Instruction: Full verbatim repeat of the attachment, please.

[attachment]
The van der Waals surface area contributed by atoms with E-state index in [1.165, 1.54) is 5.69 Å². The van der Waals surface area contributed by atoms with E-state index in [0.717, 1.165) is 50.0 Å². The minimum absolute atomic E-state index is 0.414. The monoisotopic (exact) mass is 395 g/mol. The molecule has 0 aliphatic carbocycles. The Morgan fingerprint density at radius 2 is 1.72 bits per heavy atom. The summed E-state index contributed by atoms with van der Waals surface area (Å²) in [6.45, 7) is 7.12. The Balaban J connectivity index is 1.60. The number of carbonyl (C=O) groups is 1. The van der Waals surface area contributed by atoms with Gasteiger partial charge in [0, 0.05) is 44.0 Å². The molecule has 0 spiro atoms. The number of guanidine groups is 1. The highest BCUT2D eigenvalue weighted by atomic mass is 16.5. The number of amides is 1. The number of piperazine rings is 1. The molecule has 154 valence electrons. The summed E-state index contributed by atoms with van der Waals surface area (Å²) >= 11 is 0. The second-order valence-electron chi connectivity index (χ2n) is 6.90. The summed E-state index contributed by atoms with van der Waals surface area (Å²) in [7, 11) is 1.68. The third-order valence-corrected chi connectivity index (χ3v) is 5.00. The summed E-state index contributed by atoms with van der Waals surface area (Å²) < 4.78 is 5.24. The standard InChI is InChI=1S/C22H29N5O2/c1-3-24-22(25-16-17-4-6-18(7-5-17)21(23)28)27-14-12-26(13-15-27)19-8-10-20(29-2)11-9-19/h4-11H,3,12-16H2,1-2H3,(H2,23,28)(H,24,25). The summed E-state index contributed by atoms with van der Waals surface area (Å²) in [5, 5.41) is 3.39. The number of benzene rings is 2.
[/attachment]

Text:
The van der Waals surface area contributed by atoms with E-state index in [1.165, 1.54) is 5.69 Å². The van der Waals surface area contributed by atoms with E-state index in [0.717, 1.165) is 50.0 Å². The minimum absolute atomic E-state index is 0.414. The monoisotopic (exact) mass is 395 g/mol. The molecule has 0 aliphatic carbocycles. The Morgan fingerprint density at radius 2 is 1.72 bits per heavy atom. The summed E-state index contributed by atoms with van der Waals surface area (Å²) in [6.45, 7) is 7.12. The Balaban J connectivity index is 1.60. The number of carbonyl (C=O) groups is 1. The van der Waals surface area contributed by atoms with Gasteiger partial charge in [0, 0.05) is 44.0 Å². The molecule has 0 spiro atoms. The number of guanidine groups is 1. The highest BCUT2D eigenvalue weighted by atomic mass is 16.5. The number of amides is 1. The number of piperazine rings is 1. The molecule has 154 valence electrons. The summed E-state index contributed by atoms with van der Waals surface area (Å²) >= 11 is 0. The second-order valence-electron chi connectivity index (χ2n) is 6.90. The summed E-state index contributed by atoms with van der Waals surface area (Å²) in [7, 11) is 1.68. The third-order valence-corrected chi connectivity index (χ3v) is 5.00. The summed E-state index contributed by atoms with van der Waals surface area (Å²) < 4.78 is 5.24. The standard InChI is InChI=1S/C22H29N5O2/c1-3-24-22(25-16-17-4-6-18(7-5-17)21(23)28)27-14-12-26(13-15-27)19-8-10-20(29-2)11-9-19/h4-11H,3,12-16H2,1-2H3,(H2,23,28)(H,24,25). The summed E-state index contributed by atoms with van der Waals surface area (Å²) in [5, 5.41) is 3.39. The number of benzene rings is 2.